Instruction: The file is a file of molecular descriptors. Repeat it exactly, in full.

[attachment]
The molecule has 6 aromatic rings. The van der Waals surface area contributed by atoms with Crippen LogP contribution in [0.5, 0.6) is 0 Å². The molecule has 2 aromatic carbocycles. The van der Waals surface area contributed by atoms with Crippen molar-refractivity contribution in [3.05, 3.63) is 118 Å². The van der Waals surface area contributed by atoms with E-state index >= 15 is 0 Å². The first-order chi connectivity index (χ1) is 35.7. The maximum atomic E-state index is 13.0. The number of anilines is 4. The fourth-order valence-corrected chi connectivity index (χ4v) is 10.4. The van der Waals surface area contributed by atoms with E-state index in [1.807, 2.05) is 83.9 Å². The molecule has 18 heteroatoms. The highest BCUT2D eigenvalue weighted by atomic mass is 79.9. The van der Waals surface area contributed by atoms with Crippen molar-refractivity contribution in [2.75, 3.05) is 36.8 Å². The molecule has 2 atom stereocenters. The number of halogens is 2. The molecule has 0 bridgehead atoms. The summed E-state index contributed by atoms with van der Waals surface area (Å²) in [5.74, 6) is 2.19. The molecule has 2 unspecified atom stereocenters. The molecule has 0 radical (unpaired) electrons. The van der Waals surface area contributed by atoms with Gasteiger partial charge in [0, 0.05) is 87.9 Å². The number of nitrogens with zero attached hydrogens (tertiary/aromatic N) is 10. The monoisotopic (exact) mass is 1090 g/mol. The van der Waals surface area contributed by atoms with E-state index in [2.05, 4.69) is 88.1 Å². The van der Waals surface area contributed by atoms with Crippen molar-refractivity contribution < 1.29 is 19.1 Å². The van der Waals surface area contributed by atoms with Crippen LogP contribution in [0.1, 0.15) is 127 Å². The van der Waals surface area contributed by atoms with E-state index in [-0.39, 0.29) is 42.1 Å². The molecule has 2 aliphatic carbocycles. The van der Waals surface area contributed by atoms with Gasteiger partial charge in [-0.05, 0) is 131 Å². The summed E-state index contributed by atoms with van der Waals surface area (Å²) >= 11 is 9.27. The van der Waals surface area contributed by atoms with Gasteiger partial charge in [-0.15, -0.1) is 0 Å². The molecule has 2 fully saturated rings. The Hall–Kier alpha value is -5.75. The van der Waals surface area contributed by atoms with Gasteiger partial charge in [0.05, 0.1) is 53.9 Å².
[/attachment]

The molecule has 6 aromatic rings. The van der Waals surface area contributed by atoms with Crippen LogP contribution in [0.5, 0.6) is 0 Å². The molecule has 2 aromatic carbocycles. The van der Waals surface area contributed by atoms with Crippen molar-refractivity contribution in [3.05, 3.63) is 118 Å². The van der Waals surface area contributed by atoms with E-state index >= 15 is 0 Å². The first-order chi connectivity index (χ1) is 35.7. The maximum atomic E-state index is 13.0. The number of anilines is 4. The fourth-order valence-corrected chi connectivity index (χ4v) is 10.4. The van der Waals surface area contributed by atoms with E-state index in [1.807, 2.05) is 83.9 Å². The molecule has 18 heteroatoms. The highest BCUT2D eigenvalue weighted by atomic mass is 79.9. The van der Waals surface area contributed by atoms with Crippen molar-refractivity contribution in [2.75, 3.05) is 36.8 Å². The molecule has 2 atom stereocenters. The number of halogens is 2. The molecule has 0 bridgehead atoms. The summed E-state index contributed by atoms with van der Waals surface area (Å²) in [5.74, 6) is 2.19. The molecule has 2 unspecified atom stereocenters. The molecule has 0 radical (unpaired) electrons. The van der Waals surface area contributed by atoms with Gasteiger partial charge in [0, 0.05) is 87.9 Å². The number of nitrogens with zero attached hydrogens (tertiary/aromatic N) is 10. The monoisotopic (exact) mass is 1090 g/mol. The van der Waals surface area contributed by atoms with E-state index in [2.05, 4.69) is 88.1 Å². The van der Waals surface area contributed by atoms with Crippen molar-refractivity contribution < 1.29 is 19.1 Å². The van der Waals surface area contributed by atoms with Crippen LogP contribution in [0.1, 0.15) is 127 Å². The van der Waals surface area contributed by atoms with E-state index in [-0.39, 0.29) is 42.1 Å². The molecule has 2 aliphatic carbocycles. The van der Waals surface area contributed by atoms with Gasteiger partial charge in [-0.05, 0) is 131 Å². The summed E-state index contributed by atoms with van der Waals surface area (Å²) >= 11 is 9.27. The van der Waals surface area contributed by atoms with Gasteiger partial charge in [-0.15, -0.1) is 0 Å². The molecule has 2 fully saturated rings. The Hall–Kier alpha value is -5.75. The van der Waals surface area contributed by atoms with Gasteiger partial charge in [0.05, 0.1) is 53.9 Å².